de Wolff: So Long, Librex
The app connected students in more ways than it divided them.
Feb. 17 marked the end of an era: The anonymous online discussion forum Librex was permanently shut down. All posts were deleted and all user data wiped as the team behind the app decided to move on to new endeavors. Curiously, Librex’s tenure at Dartmouth mirrored that of the pandemic. A week after the app’s launch in March 2020, the effects of COVID-19 hit Dartmouth as the administration decided to move classes online for the upcoming spring term. Now, COVID-19 cases are on the decline and Librex has met its demise. Dartmouth students are currently looking forward to a spring term that resembles life before COVID-19 — perhaps the absence of Librex will help with that. During the pandemic, however, as students sought some semblance of community, Librex quietly became a fixture of Dartmouth’s culture. While Librex was not without its flaws and ugly moments, we should remember the app for its ability to connect students during challenging times.
In a time when a growing majority of college students report censoring their own opinions to avoid criticism, an outlet such as Librex is vital for preserving students’ freedom of expression. Librex’s name combined “Libre-,” meaning “free,” and “-Ex,” short for “exchange,” as its goal was the free and open exchange of ideas. Librex enabled true openness by removing all personal information from posts on its platform. This emphasis on ideas rather than people was a departure from the highly personal nature of other social media platforms.
Librex accomplished this goal by successfully building on the foundation laid by other similar apps. Previously, students used apps such as the nationwide YikYak and Dartmouth-specific Bored at Baker, which pioneered the concept of an anonymous platform. Unlike YikYak, Librex put its own spin on this concept by restricting access to users with Dartmouth emails, rather than just anyone in the general vicinity. Librex also ensured that posts crossing certain personal and legal boundaries were removed by a staff of moderators, which prevented much — though, admittedly, not all — of the targeted harassment that derailed Bored at Baker, which included reprehensible threats of sexual violence.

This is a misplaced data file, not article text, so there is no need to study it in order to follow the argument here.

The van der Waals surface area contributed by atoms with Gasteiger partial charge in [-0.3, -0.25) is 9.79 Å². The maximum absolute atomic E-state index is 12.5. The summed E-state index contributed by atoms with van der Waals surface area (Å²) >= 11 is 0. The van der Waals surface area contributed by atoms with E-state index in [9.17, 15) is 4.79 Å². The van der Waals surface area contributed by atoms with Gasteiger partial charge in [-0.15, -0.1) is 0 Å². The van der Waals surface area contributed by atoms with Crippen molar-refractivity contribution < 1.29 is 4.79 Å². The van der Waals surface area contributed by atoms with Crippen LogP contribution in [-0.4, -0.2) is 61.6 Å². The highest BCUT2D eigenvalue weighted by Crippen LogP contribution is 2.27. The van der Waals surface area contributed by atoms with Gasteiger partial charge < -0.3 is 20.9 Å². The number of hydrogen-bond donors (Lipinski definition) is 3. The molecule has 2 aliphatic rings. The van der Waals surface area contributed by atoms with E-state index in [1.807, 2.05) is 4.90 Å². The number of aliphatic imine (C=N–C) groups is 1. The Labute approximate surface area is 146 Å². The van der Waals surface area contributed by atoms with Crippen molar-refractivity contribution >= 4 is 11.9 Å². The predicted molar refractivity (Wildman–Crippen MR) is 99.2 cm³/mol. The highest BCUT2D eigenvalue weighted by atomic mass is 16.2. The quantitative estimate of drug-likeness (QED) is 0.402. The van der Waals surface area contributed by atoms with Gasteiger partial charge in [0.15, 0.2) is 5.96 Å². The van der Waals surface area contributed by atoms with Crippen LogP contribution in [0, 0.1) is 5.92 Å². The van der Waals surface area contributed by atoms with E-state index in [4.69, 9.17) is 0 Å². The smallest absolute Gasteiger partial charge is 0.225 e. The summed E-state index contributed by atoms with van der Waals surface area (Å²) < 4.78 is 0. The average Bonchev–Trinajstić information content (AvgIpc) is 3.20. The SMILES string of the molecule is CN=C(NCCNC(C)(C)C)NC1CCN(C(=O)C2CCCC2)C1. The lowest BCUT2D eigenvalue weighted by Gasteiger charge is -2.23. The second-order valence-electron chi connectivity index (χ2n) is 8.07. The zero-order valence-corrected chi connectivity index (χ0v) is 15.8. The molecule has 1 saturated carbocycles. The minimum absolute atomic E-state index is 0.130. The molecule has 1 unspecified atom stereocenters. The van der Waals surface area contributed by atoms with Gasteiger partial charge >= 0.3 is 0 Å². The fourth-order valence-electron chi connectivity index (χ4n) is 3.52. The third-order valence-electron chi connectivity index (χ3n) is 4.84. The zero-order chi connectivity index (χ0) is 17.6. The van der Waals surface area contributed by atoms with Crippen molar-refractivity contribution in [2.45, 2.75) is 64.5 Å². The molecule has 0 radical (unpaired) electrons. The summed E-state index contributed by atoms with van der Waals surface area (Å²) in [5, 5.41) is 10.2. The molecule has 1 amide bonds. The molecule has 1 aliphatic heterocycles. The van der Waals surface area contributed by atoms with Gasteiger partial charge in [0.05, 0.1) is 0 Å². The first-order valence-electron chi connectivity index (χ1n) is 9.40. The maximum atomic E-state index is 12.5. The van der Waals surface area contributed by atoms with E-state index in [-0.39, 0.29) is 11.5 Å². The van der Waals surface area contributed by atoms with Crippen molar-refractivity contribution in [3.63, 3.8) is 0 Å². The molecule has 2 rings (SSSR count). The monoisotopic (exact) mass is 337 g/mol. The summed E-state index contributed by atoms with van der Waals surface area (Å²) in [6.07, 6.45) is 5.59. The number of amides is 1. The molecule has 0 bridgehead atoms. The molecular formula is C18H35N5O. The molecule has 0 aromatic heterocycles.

In addition to spirited arguments, Librex’s feed was also full of complaints, regrets, heartbreaks, and disappointments, which students rarely post on other popular platforms such as Snapchat or Instagram. With no risk of social judgment, people could air their inner thoughts free of consequence.
Sometimes, people abused this freedom. Banter would occasionally become uncomfortably personal. Derisive jokes at the expense of students or Greek organizations were not uncommon. Despite the best efforts of moderators, bouts of discrimination would often surface. Infamous examples of the darker side of the app include racially offensive comments directed at Student Assembly candidates, as well as a threat to burn down Epsilon Kappa Theta sorority following the cancellation of Masters, a pong tournament, this past summer. However, posts like these were the exception rather than the rule. Nor were they the outbursts of some silent majority — for example, racist posts would be heavily downvoted and reported when they appeared. While anonymity brought out the worst in some people, most users behaved civilly.